TAITMAIL. Coming soon: the wrap around arts festival

Festivals, which have been in a darkened room for the last year, are emerging with their plans for post-Covid liberation, but they have been changing during their hibernation. Get ready for the wrap around arts festival.


The paradigm for cultural festivals used to be the 1851 Great Exhibition, brainchild of the founder of the V&A, Henry Cole, but it was a thinly disguised trade fair which was the prototype for the next century, morphing into Expositions and then Expos. After the Second World War there was a new mood and a new kind of cultural event – first the Edinburgh Festival (originally just a music event) and then the 1951 austerity busting Festival of Britain, the “Britain Can Make It” jubilee that gave us a model for the next 50 years.
 
Music festivals, book festivals, opera festivals, rock festivals, antiques festivals, jazz festivals, dance festivals, art festivals, drama festivals crowded in on us. In the noughties the whole of the Southbank Centre was declared a year-round festival site by its then artistical director Jude Kelly, with a ten-metre square sign announcing to passers-by on Waterloo Bridge that, step this way, and they could find “Festivals for the World”.
 
Covid stopped all that, and festival organisers have spent the time in kitchen table seclusion scrabbling around for replacement funding, trying to maintain a public face through newly discovered possibilities online, and planning some kind of return.

They’re being as inventive as they can be, and although the Arts Council moved fast to get rescue funding to as many as it could, the money could only let them tread water. They’ve had to cut their cloth accordingly, and hope to make the result look like a splendid new suit.

This week the Leicester Comedy Festival announced its return in February combining with a kids’ comedy festival – including workshops in schools across the county - and a special event to raise funding with a Stand Up Challenge in which MPs and local business luminaries reach into their communities via the centre-stage mike. “They laughed when I said I was going to do stand-up” said local MP Jon Ashworth. “Well, they ain’t laughing now”. The London International Mime Festival will be back in January, Covid restrictions in place, with performances augmented by online workshops, specially commissioned films shown online, and a borrow of the Barbican Cinema to show rare slapstick movies.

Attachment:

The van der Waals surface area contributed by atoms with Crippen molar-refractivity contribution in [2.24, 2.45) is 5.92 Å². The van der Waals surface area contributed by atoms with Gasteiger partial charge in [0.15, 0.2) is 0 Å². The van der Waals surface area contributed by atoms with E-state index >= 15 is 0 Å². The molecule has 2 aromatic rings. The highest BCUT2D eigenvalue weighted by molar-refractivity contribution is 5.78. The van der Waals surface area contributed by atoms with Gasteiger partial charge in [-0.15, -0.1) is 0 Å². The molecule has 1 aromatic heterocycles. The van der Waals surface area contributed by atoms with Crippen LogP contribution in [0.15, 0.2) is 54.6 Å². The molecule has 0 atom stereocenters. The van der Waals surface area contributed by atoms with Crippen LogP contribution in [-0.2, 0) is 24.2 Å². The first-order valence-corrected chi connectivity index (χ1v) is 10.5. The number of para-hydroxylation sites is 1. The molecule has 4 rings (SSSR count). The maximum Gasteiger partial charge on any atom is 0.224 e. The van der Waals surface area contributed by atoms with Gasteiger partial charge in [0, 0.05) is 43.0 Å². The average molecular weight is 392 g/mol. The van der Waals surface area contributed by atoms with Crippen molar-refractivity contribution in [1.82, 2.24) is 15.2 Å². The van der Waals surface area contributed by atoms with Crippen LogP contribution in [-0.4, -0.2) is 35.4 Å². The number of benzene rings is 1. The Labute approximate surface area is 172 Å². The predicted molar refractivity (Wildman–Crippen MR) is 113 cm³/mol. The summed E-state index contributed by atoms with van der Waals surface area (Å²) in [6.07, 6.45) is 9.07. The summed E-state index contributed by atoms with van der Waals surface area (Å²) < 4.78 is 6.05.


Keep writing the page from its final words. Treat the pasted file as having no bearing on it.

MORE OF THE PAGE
Sharon Canavar, CEO of Harrogate International Festivals (HIF) - eight separate festivals centred on the North Yorkshire spa town ranging from music to crime writing - says the UK cultural landscape has changed beyond recognition in 2020. A charity, HIF has to raise 98% of its income from box office, sponsorship and donations, most of which has dried up so that her team has shrunk by half to four. Nevertheless, like many arts organisations it has perforce become a broadcaster online and launched a podcast that reached 43 in the UK arts podcast charts; it found it could run online book clubs, community arts campaigns, family music workshops. It commissioned and produced a world premiere, and created vital paid work for hundreds of authors and musicians. 
 
And there’s something else. The Institute of Art and Ideas is a philosophy and arts organisation set up by the broadcaster and philosopher Hilary Lawson in 2008 to explore belief and the concepts that will shape our future. It normally hosts the world’s largest festival of thought and music, HowTheLightGetsIn, twice a year, at Hay-on-Wye and Kenwood in Hampstead. Covid cancelled plans this year and instead HowTheLightGetsIn was transferred online. 
 
The result has been an on-screen reinvention of a physical festival campus which has quickly developed a worldwide audience in more than 50 countries, 3,000 users in four days and 300 events who were able to share discussions with guests as diverse as Joseph Stiglitz, Bianca Jagger, Anish Kapoor, Rory Stewart, George the Poet, Simon Blackburn, Colm Toibin, Nancy Fraser and Michael Sandel, and subjects including How We Became Who We AreEradicating Gender and Experimenting With Truth. It is the world’s first virtual reality festival of ideas, and while it will return to terra firma in some form when the crisis is past, its online presence is now permanent. The IAI now hosts live debate events - as  IAI Live -  every other Monday on iai.tv – using the virtual event space developed for the festival. My image here is the Ring stage at HowTheLightGetsIn’s virtual festival site.